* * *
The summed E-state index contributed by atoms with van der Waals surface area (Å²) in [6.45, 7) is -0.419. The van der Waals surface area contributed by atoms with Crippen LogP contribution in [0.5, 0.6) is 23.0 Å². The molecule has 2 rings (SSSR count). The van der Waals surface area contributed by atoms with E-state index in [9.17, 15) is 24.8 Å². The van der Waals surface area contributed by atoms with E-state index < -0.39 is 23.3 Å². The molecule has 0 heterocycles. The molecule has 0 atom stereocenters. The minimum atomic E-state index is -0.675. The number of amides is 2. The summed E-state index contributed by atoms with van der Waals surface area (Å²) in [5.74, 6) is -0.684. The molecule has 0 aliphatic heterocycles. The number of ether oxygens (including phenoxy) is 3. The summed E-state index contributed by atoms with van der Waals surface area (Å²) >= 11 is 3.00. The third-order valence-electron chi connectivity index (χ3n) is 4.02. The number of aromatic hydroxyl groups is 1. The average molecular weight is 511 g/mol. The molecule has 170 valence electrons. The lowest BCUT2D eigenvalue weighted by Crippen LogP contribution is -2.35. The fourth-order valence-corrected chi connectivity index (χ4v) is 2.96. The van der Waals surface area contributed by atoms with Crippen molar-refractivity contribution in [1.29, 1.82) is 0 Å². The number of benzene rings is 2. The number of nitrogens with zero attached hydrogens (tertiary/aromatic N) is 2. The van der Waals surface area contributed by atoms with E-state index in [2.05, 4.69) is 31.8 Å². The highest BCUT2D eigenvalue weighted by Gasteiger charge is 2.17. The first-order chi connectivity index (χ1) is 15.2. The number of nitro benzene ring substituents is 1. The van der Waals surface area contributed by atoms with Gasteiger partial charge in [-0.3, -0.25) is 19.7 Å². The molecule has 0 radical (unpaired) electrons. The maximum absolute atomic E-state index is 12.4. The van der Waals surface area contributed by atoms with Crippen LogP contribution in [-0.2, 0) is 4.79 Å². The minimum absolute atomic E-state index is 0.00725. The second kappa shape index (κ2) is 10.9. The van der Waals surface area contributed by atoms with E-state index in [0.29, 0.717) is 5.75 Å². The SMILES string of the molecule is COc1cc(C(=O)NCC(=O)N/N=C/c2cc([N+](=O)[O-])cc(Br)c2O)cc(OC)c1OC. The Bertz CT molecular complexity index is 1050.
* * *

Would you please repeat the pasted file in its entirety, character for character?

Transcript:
The summed E-state index contributed by atoms with van der Waals surface area (Å²) in [6.45, 7) is -0.419. The van der Waals surface area contributed by atoms with Crippen LogP contribution in [0.5, 0.6) is 23.0 Å². The molecule has 2 rings (SSSR count). The van der Waals surface area contributed by atoms with E-state index in [9.17, 15) is 24.8 Å². The van der Waals surface area contributed by atoms with E-state index < -0.39 is 23.3 Å². The molecule has 0 heterocycles. The molecule has 0 atom stereocenters. The minimum atomic E-state index is -0.675. The number of amides is 2. The summed E-state index contributed by atoms with van der Waals surface area (Å²) in [5.74, 6) is -0.684. The molecule has 0 aliphatic heterocycles. The number of ether oxygens (including phenoxy) is 3. The summed E-state index contributed by atoms with van der Waals surface area (Å²) >= 11 is 3.00. The third-order valence-electron chi connectivity index (χ3n) is 4.02. The number of aromatic hydroxyl groups is 1. The average molecular weight is 511 g/mol. The molecule has 170 valence electrons. The lowest BCUT2D eigenvalue weighted by Crippen LogP contribution is -2.35. The fourth-order valence-corrected chi connectivity index (χ4v) is 2.96. The van der Waals surface area contributed by atoms with Crippen molar-refractivity contribution in [1.29, 1.82) is 0 Å². The number of benzene rings is 2. The number of nitrogens with zero attached hydrogens (tertiary/aromatic N) is 2. The van der Waals surface area contributed by atoms with E-state index in [2.05, 4.69) is 31.8 Å². The highest BCUT2D eigenvalue weighted by Gasteiger charge is 2.17. The first-order chi connectivity index (χ1) is 15.2. The number of nitro benzene ring substituents is 1. The van der Waals surface area contributed by atoms with Gasteiger partial charge in [-0.3, -0.25) is 19.7 Å². The molecule has 0 radical (unpaired) electrons. The maximum absolute atomic E-state index is 12.4. The van der Waals surface area contributed by atoms with Crippen LogP contribution in [-0.2, 0) is 4.79 Å². The minimum absolute atomic E-state index is 0.00725. The second kappa shape index (κ2) is 10.9. The van der Waals surface area contributed by atoms with E-state index in [0.29, 0.717) is 5.75 Å². The SMILES string of the molecule is COc1cc(C(=O)NCC(=O)N/N=C/c2cc([N+](=O)[O-])cc(Br)c2O)cc(OC)c1OC. The Bertz CT molecular complexity index is 1050.